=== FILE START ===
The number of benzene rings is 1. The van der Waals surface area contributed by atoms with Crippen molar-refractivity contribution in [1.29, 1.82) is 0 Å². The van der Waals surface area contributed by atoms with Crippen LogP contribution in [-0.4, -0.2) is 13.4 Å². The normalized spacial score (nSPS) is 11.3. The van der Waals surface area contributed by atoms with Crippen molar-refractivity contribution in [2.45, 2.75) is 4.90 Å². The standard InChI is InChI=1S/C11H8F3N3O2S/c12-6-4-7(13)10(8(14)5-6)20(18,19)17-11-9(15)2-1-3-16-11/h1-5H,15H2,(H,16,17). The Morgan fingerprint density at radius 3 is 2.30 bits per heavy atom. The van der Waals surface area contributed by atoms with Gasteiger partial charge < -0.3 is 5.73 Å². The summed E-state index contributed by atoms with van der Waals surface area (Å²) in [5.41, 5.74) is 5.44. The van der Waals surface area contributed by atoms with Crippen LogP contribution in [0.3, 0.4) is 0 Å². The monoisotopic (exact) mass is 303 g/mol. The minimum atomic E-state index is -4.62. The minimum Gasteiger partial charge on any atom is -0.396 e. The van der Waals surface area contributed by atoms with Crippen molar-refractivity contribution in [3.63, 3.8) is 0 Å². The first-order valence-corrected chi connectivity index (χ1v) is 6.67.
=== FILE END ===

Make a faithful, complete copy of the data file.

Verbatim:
The number of benzene rings is 1. The van der Waals surface area contributed by atoms with Crippen molar-refractivity contribution in [1.29, 1.82) is 0 Å². The van der Waals surface area contributed by atoms with Crippen LogP contribution in [-0.4, -0.2) is 13.4 Å². The normalized spacial score (nSPS) is 11.3. The van der Waals surface area contributed by atoms with Crippen molar-refractivity contribution in [2.45, 2.75) is 4.90 Å². The standard InChI is InChI=1S/C11H8F3N3O2S/c12-6-4-7(13)10(8(14)5-6)20(18,19)17-11-9(15)2-1-3-16-11/h1-5H,15H2,(H,16,17). The Morgan fingerprint density at radius 3 is 2.30 bits per heavy atom. The van der Waals surface area contributed by atoms with Gasteiger partial charge < -0.3 is 5.73 Å². The summed E-state index contributed by atoms with van der Waals surface area (Å²) in [5.41, 5.74) is 5.44. The van der Waals surface area contributed by atoms with Crippen LogP contribution in [0.3, 0.4) is 0 Å². The monoisotopic (exact) mass is 303 g/mol. The minimum atomic E-state index is -4.62. The minimum Gasteiger partial charge on any atom is -0.396 e. The van der Waals surface area contributed by atoms with Crippen molar-refractivity contribution in [3.63, 3.8) is 0 Å². The first-order valence-corrected chi connectivity index (χ1v) is 6.67.